Parliament: Freedom of Speech and the Rule of Law - Motion to Take Note

Part of the debate – in the House of Lords at 1:42 pm on 23rd May 2019.

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Photo of Lord McFall of Alcluith Lord McFall of Alcluith Chair, Freedom of Information Advisory Panel (Lords), Chair, Hybrid Instruments Committee (Lords), Chair, Liaison Committee (Lords), Chair, Committee for Privileges and Conduct (Lords), Chair, Procedure Committee (Lords), Chair, Committee of Selection (Lords), Chair, Standing Orders (Private Bills) Committee (Lords), Chair, Sub-Committee on Leave of Absence, The Senior Deputy Speaker 1:42 pm, 23rd May 2019

My Lords, I thank the noble and learned Lord, Lord Brown, for initiating such an interesting debate and the Minister, the noble and learned Lord, Lord Keen of Elie, for agreeing to share the task of winding up today. It is unusual for two Members to respond to a debate—but this is an unusual subject area, where both the Government and the House have responsibility. As chairman of the Procedure Committee, I will set out the deliberations of our recent meeting where this matter was discussed in response to a written request from the noble and learned Lord, Lord Brown. I invited the noble and learned Lord to give an oral representation to the committee, and he asked us to consider four options.

The first was that the Companion to the Standing Orders should stress the importance of Members complying with court orders and injunctions—final and interim—rather than deliberately disobeying them under parliamentary privilege. The second was that consideration should be given to extending the sub judice resolution to encompass all, or almost all, proceedings in the House. At present, Members are exempted from the resolution during legislative proceedings where a ministerial decision is in question, or where the Lord Speaker believes that the court case in question concerns,

“issues of national importance such as the economy, public order or the essential services”.

The third was that thought should be given to whether “egregious abuse of privilege” should in future become sanctionable in some way. The noble and learned Lord, Lord Brown, suggested that such behaviour might be deemed a contempt of the House, sanctionable by a requirement to apologise publicly and/or to pay a fine, or perhaps an explicit breach of the Code of Conduct. Finally, it was suggested that consideration should be given to whether the Lord Speaker might be empowered to require a Member who breaches, or is about to breach, the sub judice rule, and presumably any rule on injunctions, to desist.

In considering these options the committee was mindful that in 2011-12 the Joint Committee on Privacy and Injunctions was established to inquire into this issue in depth. That Joint Committee considered some of the suggestions now being made by the noble and learned Lord: namely, whether it would be desirable for the Houses to pass a new resolution on injunctions or to adapt the sub judice resolution. While the Joint Committee saw some advantages in this course of action, it also saw significant practical difficulties with enforcing it, particularly in the Lords. It concluded, in paragraph 231 of its report:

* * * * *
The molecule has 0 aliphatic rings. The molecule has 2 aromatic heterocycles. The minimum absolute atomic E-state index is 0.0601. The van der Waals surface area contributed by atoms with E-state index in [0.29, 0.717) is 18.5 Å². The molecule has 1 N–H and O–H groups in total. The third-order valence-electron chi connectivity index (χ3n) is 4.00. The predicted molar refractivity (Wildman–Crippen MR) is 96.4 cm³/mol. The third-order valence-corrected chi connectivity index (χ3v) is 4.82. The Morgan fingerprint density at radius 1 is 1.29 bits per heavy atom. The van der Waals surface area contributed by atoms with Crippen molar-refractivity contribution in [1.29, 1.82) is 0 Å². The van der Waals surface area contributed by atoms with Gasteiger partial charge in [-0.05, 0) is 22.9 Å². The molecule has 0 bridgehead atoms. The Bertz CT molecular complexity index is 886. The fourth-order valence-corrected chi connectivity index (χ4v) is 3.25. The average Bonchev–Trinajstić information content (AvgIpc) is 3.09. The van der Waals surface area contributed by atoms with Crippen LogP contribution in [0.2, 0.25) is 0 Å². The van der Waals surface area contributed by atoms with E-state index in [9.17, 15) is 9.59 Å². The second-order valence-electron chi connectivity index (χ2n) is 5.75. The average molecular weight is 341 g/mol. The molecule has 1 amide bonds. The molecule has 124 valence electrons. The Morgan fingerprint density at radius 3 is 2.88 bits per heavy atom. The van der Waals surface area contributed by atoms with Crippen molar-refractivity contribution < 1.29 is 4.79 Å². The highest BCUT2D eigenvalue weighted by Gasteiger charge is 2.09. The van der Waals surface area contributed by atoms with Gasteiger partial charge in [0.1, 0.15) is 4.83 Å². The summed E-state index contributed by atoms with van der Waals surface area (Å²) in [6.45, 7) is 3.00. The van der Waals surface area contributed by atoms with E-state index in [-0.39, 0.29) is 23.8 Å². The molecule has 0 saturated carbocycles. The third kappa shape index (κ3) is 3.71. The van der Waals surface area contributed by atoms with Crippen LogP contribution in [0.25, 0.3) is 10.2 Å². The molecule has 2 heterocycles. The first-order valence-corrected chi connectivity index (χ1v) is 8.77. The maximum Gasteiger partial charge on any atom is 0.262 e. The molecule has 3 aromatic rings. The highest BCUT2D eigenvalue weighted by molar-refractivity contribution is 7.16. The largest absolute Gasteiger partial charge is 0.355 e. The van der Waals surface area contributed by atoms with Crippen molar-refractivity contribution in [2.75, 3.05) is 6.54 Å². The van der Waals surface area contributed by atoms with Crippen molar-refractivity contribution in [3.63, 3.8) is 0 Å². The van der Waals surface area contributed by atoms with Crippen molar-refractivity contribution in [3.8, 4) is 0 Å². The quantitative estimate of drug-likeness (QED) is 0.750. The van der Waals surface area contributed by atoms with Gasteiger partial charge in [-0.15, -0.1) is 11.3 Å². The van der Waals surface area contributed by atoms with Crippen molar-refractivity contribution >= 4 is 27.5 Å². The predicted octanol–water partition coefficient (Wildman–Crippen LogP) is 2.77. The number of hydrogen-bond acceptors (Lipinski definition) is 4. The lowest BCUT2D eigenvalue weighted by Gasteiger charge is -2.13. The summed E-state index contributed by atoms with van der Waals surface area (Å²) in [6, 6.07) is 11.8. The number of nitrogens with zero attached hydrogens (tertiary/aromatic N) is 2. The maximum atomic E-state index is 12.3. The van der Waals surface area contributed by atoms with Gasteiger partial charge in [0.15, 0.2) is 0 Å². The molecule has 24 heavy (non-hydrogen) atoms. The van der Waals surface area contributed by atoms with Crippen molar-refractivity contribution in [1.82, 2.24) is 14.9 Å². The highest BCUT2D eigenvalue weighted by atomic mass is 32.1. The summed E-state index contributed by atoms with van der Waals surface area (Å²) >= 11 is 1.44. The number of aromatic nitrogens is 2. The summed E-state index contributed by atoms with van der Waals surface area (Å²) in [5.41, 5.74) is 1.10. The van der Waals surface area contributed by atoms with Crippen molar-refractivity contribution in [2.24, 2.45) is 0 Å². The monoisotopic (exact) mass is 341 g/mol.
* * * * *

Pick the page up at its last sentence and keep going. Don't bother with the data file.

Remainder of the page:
“If the revelation of injuncted information becomes more commonplace … we recommend that the Procedure Committees in each House should examine the proposals made to us for new restrictions with a view to implementing them”.

The comments of the noble Lord, Lord Lisvane, on proportionality come into focus here.

The revelation of injuncted information has not become more commonplace in this House since the Joint Committee reported. In fact, we are aware of only one such revelation in this House since then—the case of the noble Lord, Lord Hain, which has been discussed today. At our meeting earlier this month, the Procedure Committee noted that there is no evidence that this is a growing problem. Further, members of the committee expressed strong support for the Joint Committee’s conclusion that freedom of speech in Parliament is “a fundamental constitutional principle” and that:

“The threshold for restricting what members can say during parliamentary proceedings should be high”.

Like the Joint Committee, the Procedure Committee decided that that threshold had not yet been crossed.

Having said that, we are mindful of the need for Members to use their freedoms responsibly, as the Lord Speaker set out in his Written Statement a few days after the noble Lord, Lord Hain, named Sir Philip Green. To this end, the committee agreed with the first proposal of the noble and learned Lord, Lord Brown, that the Companion to the Standing Orders should include some new text exhorting Members to respect court orders and to use parliamentary privilege responsibly. The committee agreed to look at a revised text for the Companion at our next meeting.

The suggestion by the noble Lord, Lord Norton of Louth, echoed by the noble Lord, Lord Empey, that Members should be reminded of the importance of using parliamentary privilege as part of the new Member induction programme, is a good one. The committee will shortly be publishing a new edition of the short guide to procedure, which will be given to all Members, current and new, as part of the induction package, and this paragraph will be included in that.

I hope that today’s debate will help raise the profile of this issue among Members of the House. I hope that each of us will reflect on how we use our freedoms responsibly. I give a commitment to the House to convey the comments made by Members here to the next meeting of the Procedure Committee—so it will be on the agenda. I thank all noble Lords for their contributions, especially the noble and learned Lord, Lord Brown.